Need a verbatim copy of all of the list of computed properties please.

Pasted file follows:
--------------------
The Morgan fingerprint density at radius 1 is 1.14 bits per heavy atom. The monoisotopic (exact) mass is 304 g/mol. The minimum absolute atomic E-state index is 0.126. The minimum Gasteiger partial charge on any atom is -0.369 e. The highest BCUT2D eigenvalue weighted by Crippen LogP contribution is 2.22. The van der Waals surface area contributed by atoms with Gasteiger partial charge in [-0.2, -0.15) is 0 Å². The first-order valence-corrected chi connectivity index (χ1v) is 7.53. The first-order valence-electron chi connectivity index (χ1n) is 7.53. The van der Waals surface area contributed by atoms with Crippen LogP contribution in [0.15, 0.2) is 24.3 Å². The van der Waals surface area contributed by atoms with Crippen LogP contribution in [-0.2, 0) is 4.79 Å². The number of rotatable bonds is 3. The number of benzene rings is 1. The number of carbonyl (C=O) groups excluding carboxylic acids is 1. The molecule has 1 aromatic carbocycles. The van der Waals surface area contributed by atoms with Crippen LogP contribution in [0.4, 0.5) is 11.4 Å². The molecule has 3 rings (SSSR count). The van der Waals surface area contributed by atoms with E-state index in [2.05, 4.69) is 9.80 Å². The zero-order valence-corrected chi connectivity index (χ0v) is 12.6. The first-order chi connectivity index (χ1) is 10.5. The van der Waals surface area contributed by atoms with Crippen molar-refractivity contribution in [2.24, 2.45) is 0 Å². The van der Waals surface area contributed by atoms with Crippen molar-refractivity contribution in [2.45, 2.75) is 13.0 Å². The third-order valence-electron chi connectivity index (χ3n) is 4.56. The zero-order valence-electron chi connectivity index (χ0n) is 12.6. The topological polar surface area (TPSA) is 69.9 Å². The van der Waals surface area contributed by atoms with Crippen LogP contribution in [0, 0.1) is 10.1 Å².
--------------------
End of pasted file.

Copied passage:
The Morgan fingerprint density at radius 1 is 1.14 bits per heavy atom. The monoisotopic (exact) mass is 304 g/mol. The minimum absolute atomic E-state index is 0.126. The minimum Gasteiger partial charge on any atom is -0.369 e. The highest BCUT2D eigenvalue weighted by Crippen LogP contribution is 2.22. The van der Waals surface area contributed by atoms with Gasteiger partial charge in [-0.2, -0.15) is 0 Å². The first-order valence-corrected chi connectivity index (χ1v) is 7.53. The first-order valence-electron chi connectivity index (χ1n) is 7.53. The van der Waals surface area contributed by atoms with Crippen LogP contribution in [0.15, 0.2) is 24.3 Å². The van der Waals surface area contributed by atoms with Crippen LogP contribution in [-0.2, 0) is 4.79 Å². The number of rotatable bonds is 3. The number of benzene rings is 1. The number of carbonyl (C=O) groups excluding carboxylic acids is 1. The molecule has 1 aromatic carbocycles. The van der Waals surface area contributed by atoms with Crippen LogP contribution in [0.4, 0.5) is 11.4 Å². The molecule has 3 rings (SSSR count). The van der Waals surface area contributed by atoms with E-state index in [2.05, 4.69) is 9.80 Å². The zero-order valence-corrected chi connectivity index (χ0v) is 12.6. The first-order chi connectivity index (χ1) is 10.5. The van der Waals surface area contributed by atoms with Crippen molar-refractivity contribution in [2.24, 2.45) is 0 Å². The van der Waals surface area contributed by atoms with Crippen molar-refractivity contribution in [2.45, 2.75) is 13.0 Å². The third-order valence-electron chi connectivity index (χ3n) is 4.56. The zero-order valence-electron chi connectivity index (χ0n) is 12.6. The topological polar surface area (TPSA) is 69.9 Å². The van der Waals surface area contributed by atoms with Crippen LogP contribution in [0, 0.1) is 10.1 Å².